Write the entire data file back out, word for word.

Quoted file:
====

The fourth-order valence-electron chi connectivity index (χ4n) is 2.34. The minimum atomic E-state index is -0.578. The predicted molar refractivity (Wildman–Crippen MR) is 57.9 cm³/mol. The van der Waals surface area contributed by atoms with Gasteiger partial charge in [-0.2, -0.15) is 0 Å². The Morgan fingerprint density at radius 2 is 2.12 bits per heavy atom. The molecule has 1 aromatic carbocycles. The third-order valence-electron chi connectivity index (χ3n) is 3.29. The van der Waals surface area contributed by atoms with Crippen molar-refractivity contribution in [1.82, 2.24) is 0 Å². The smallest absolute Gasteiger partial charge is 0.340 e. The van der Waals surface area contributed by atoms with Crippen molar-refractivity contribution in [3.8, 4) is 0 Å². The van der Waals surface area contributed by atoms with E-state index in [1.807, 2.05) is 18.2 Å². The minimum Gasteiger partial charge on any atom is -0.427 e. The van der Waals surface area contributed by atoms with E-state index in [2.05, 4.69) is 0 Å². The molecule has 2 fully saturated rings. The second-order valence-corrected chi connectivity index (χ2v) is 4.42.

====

The fourth-order valence-electron chi connectivity index (χ4n) is 2.34. The minimum atomic E-state index is -0.578. The predicted molar refractivity (Wildman–Crippen MR) is 57.9 cm³/mol. The van der Waals surface area contributed by atoms with Gasteiger partial charge in [-0.2, -0.15) is 0 Å². The Morgan fingerprint density at radius 2 is 2.12 bits per heavy atom. The molecule has 1 aromatic carbocycles. The third-order valence-electron chi connectivity index (χ3n) is 3.29. The van der Waals surface area contributed by atoms with Crippen molar-refractivity contribution in [1.82, 2.24) is 0 Å². The smallest absolute Gasteiger partial charge is 0.340 e. The van der Waals surface area contributed by atoms with Crippen molar-refractivity contribution in [3.8, 4) is 0 Å². The van der Waals surface area contributed by atoms with E-state index in [1.807, 2.05) is 18.2 Å². The minimum Gasteiger partial charge on any atom is -0.427 e. The van der Waals surface area contributed by atoms with E-state index in [2.05, 4.69) is 0 Å². The molecule has 2 fully saturated rings. The second-order valence-corrected chi connectivity index (χ2v) is 4.42.